October, an Anglican Diocese

of Christchurch spokeswoman

confirmed.

The landmark church

suffered liquefactioninduced

damage during

the earthquakes, which

meant parts of the building

needed to be re-levelled, she

said.

The exterior and interior

walls, and the ceilings also

needed minor repairs, and

some minor strengthening

work had also been done, the

spokeswoman said.

Access to the building had

also been improved to meet the

building code. Pathways would

be replaced due to changes in

ground levels as a result of the

earthquakes.

The earthquake work

Latest Canterbury news at starnews.co.nz

was being funded through

insurance funds, while other

improvements were being

funded by the parish, the

spokeswoman said.

The Anglican Diocese has

spent the best part of the past

decade tackling the damage

caused to its buildings by the

earthquakes.

The earthquakes affected

a large number of churches,

halls and vicarages across the

Diocese area, necessitating a

big work programme.

Its earthquake recovery

programme comprises 243

repairs and rebuilds across the

Diocese, which were being

managed by Church Property

ATTACK RISING DAMP

WESTERN NEWS

STRENGTH:

Scaffolding

surrounds St

Mary’s Church

in Halswell as

part of work

to complete

earthquake

repairs.

PHOTO: GEOFF

SLOAN

Trustees.

The spokeswoman said

the programme was 90 per

cent complete and due for

completion by mid-2021.

The St Mary’s Church

parishioners are worshipping at

the South-West Baptist Church

while the repairs are being

completed.

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WESTERN NEWS Latest Canterbury news at starnews.co.nz

Thursday September 24 2020 5

News

Sports field lighting given the go-ahead

• By Bea Gooding

Devon

Harding

SPORTS FIELD lighting

upgrades at Halswell Domain

have been given the go-ahead

to promote safer conditions for

players.

The Halswell-Hornby-

Riccarton Community Board

approved the

upgrades at its

meeting last

week, subject

to the Halswell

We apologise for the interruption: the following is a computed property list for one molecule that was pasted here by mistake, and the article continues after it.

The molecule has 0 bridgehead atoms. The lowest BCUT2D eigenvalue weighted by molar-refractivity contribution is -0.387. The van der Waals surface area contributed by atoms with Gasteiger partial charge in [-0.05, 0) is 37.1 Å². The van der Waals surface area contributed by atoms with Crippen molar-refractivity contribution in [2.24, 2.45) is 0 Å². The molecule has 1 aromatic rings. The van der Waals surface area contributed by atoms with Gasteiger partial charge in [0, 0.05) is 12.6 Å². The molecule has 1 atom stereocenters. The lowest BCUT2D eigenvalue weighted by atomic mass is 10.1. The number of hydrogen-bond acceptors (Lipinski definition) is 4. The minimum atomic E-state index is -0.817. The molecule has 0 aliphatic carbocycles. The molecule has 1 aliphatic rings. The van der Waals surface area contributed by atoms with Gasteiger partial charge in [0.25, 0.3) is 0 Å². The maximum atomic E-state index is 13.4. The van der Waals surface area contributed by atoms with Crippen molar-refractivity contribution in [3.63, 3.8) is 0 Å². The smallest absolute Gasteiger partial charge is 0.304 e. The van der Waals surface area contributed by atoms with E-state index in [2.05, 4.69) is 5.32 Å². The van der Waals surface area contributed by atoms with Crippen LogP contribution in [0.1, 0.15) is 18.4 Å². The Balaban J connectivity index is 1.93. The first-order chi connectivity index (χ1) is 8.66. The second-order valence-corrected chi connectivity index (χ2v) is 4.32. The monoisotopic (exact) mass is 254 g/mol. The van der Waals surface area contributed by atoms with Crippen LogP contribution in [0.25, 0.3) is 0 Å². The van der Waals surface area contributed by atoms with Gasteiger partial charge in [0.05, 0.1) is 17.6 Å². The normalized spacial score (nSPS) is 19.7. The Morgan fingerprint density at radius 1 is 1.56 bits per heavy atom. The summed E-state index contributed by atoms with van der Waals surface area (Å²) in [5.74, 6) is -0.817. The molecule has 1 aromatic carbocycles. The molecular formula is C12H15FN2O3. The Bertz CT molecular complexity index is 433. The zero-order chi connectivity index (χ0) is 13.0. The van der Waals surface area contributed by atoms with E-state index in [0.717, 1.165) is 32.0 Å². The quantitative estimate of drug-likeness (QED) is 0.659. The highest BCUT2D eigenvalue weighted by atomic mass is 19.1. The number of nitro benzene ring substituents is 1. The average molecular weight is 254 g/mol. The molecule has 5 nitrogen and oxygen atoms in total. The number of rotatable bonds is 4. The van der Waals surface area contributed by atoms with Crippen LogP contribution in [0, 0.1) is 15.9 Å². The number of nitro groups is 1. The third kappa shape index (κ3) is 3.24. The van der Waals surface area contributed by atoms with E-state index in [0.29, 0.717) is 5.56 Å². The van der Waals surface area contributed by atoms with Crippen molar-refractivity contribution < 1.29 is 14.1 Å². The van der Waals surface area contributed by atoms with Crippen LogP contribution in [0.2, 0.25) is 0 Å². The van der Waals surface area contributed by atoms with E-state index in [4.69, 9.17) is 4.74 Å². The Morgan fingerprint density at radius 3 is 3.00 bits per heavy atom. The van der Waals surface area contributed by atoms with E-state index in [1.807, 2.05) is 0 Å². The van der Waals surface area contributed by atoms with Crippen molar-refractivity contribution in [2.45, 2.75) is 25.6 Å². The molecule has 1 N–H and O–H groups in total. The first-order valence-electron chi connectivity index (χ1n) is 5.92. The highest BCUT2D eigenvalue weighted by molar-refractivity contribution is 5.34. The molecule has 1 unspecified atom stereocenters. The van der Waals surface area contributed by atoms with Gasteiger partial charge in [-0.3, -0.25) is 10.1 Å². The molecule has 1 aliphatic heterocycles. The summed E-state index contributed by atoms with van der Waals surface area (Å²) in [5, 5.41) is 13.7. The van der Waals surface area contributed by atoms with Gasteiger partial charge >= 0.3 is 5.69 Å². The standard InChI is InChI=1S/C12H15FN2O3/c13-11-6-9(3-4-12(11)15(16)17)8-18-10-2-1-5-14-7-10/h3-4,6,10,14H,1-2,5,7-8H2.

Hornets Rugby

League Club obtaining

the necessary

resource

and building

consents prior to

installation.

An application for a new

lease to facilitate the rebuild

of the club’s earthquakedamaged

pavilion was also

under way.

Said club president Devon

Harding: “We’re lucky to have

[the upgrades]. We needed

to upgrade the lighting to

improve the standards and

provide a more professional

environment.”

The current lighting needed

to be replaced due to its

aged condition and its poor

illumination resulting in safety

issues during trainings at night,

especially during the winter.

Twelve of the existing poles

will be removed and replaced

with eight new poles with

improved digital LED lighting

technology on both of the club’s

allocated playing fields.

The lights would be used

during training in the evenings

between Monday to Friday from

February 1 to August 31 each

year.

Public consultation on the

proposal earlier in the year saw

the majority in favour of the

upgrades, with 19 out of 23 submissions

in support and believed

in its benefits.

The club’s new $2 million facility

is due to start construction by

the end of the year and will take

about nine months to complete.

The new clubrooms will have

changing rooms, a gym, storage

facilities and would also be

available for members to hire for

events on a regular basis, such as

birthday parties.

Harding said the installation

of the new lights would not start

until the clubrooms were rebuilt,

which was expected to begin by

the middle of next year.

“I think it’s going to be great

for the community, and a place

where our members are able

to connect and celebrated each

other’s successes,” he said.

NEW LOOK: Concept

designs of the new

Halswell Hornets

Rugby League Club

rooms, which is

due to finish construction

next year,

followed by the

replacement of its

current sports field

lighting (below).

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6 Thursday September 24 2020

Latest Canterbury news at starnews.co.nz

News

WESTERN NEWS

Foodbank to target ethnic communities

• By Bea Gooding

A RICCARTON charity has

taken it upon themselves to

support migrants who have now